The IT help desk struggle is real. Users with insane requests, constant interruptions, outdated equipment, numerous software packages to manage and update … the work never ends. But all jokes aside, the stress can have real consequences to your health and morale. Survive the pressure (and constant passwords resets) by incorporating a few of these tips into your day.
1. Take a Break!
Skipping breaks (whether it’s your idea or your manager’s) is unhealthy and in some cases illegal. If you’re given a certain number of breaks, take them. Just a few minutes to yourself to relax, rehydrate or snack, chat with a coworker, or browse through the travel brochures planning your next vacation can really ease your mind (Ah, toes in the sand).
2. Prioritize Your Schedule
There is always too much to do. Instead of focusing on the mounting heap of “to-do’s” choose the one most critical task at the moment. Tackle that. When you’re done, pick the next most important one. Don’t focus on everything that needs to be done. Concentrate on the single thing you’re working on at this moment.
3. Don’t Over Commit Yourself
There are times when you just have to say “no.” Of course, you want to help all the users and you’d love to be the hero for all the managers. But this kind of stress is going to lead to premature gray hairs. You’ve coached your kids to “Just say no,” why don’t you give it a try?
4. Arrive at Work Earlier
It might seem better to avoid work for as long as possible, since work is what is stressing you out. But you’d be surprised what arriving a few minutes earlier can do for your stress. When you get in, get settled, take care of a few emails, and sip your coffee before your shift starts, you will be more relaxed, fully caffeinated, and ready to kick off the day.
5. Mind Your Diet and Exercise
Yeah, yeah, yeah. We know this is one nobody likes to hear — but that doesn’t make it less important. A 5-10 minute walk during lunch or on your break can help you unwind incredibly. While trips to the coffee machine help you up your daily steps, stick to no more than a couple (or three) cups of coffee, tea, or soda per day. A high-protein snack provides a boost of energy, while carbs sap your energy gone.
6. Break Larger Projects into Smaller Tasks
Everyone is overwhelmed at the prospect of a massive project to do, but breaking it up into smaller, simpler tasks makes it seem manageable. Instead of being daunted at a big chore, think of it in small sections and tackle only one chunk at a time. If it helps, give yourself a little reward after each small portion is done, such as a quick scroll through Twitter.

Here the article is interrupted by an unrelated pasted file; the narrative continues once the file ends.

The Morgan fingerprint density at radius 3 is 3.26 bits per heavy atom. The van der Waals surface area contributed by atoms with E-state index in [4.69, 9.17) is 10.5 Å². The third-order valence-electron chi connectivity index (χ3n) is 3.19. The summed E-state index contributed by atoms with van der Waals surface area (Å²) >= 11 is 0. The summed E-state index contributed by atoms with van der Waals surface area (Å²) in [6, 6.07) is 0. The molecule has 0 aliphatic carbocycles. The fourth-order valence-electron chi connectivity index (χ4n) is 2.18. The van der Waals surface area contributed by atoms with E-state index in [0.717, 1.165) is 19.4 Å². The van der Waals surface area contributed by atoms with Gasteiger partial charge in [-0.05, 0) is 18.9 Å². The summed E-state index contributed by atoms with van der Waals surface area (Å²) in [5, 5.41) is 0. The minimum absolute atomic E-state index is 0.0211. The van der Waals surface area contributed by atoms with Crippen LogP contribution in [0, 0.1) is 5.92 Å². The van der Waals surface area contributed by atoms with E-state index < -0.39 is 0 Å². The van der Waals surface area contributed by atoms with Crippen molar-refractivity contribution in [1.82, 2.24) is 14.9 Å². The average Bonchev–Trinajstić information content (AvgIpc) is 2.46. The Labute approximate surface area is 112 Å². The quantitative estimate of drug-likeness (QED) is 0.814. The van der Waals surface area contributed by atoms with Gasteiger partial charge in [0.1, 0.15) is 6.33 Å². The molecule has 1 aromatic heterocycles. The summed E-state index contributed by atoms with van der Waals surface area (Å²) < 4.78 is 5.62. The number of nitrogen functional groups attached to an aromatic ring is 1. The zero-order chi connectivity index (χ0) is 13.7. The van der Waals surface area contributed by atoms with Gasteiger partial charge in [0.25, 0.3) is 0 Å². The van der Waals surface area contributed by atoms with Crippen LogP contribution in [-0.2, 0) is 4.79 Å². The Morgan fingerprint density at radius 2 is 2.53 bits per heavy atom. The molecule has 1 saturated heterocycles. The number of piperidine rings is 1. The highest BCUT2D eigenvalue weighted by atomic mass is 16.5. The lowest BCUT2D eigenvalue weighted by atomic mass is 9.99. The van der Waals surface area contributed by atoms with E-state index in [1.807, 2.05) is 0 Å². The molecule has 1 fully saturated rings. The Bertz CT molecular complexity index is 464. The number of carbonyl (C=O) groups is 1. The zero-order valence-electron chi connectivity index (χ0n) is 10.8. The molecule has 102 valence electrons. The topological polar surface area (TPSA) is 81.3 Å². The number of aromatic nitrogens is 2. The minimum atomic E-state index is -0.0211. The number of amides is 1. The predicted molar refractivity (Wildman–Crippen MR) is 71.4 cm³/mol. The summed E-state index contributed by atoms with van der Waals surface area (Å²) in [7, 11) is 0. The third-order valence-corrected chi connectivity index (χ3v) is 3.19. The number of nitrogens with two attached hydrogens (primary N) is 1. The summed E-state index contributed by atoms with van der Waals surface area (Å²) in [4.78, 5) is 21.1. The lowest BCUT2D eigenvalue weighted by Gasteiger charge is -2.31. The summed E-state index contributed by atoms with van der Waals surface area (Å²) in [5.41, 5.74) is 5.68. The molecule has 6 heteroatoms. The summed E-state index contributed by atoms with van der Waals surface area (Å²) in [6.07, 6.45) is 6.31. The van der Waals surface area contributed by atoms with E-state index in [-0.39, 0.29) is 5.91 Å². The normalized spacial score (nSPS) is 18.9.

7. Learn to Delegate
It’s no wonder you’re so stressed — you’re trying to do it all yourself! Delegation is a powerful tool. Use it wisely to get more done with less effort. Even if you’re the lowest on the help desk totem pole, you can share the work with a few coworkers to make the load a bit lighter.
8. Take Note of How You Feel
You’ve heard it before: listen to your body. Learn to notice the signs you’re getting too stressed, such as tense muscles in your neck and back or a headache coming on. This is really the point where you need to get up and take a quick break (See #1).
9. Don’t Suppress Your Feelings
It’s normal to try to hide your feelings of stress, especially in a work environment that rewards workaholism and punishes “slackers.” But ignoring or denying your stress-related problems is a recipe for serious health issues. Sometimes the best cure for this is just to talk it out, whether that’s with your spouse or a co-worker, get it out there.
10. Watch Your Alcohol Consumption
Alcohol may not be the best way to to manage your stress at the end of the day. It might make you feel better for a little while, but in the end it’s not helping you deal with the root cause of the stress. But, with that being said, we also understand that the occasional happy hour with co-workers can sometimes be the best stress reliever and boost morale as a team. Just make good decisions when it comes to avoiding your stress.
About Danielle Livy
Danielle is the Senior Director, Marketing at Samanage. She has wide-ranging experience in content production, social media marketing, public relations, and brand messaging. Her happy place is sitting by the lake with a cold beverage in hand, with the occasional water ski session.
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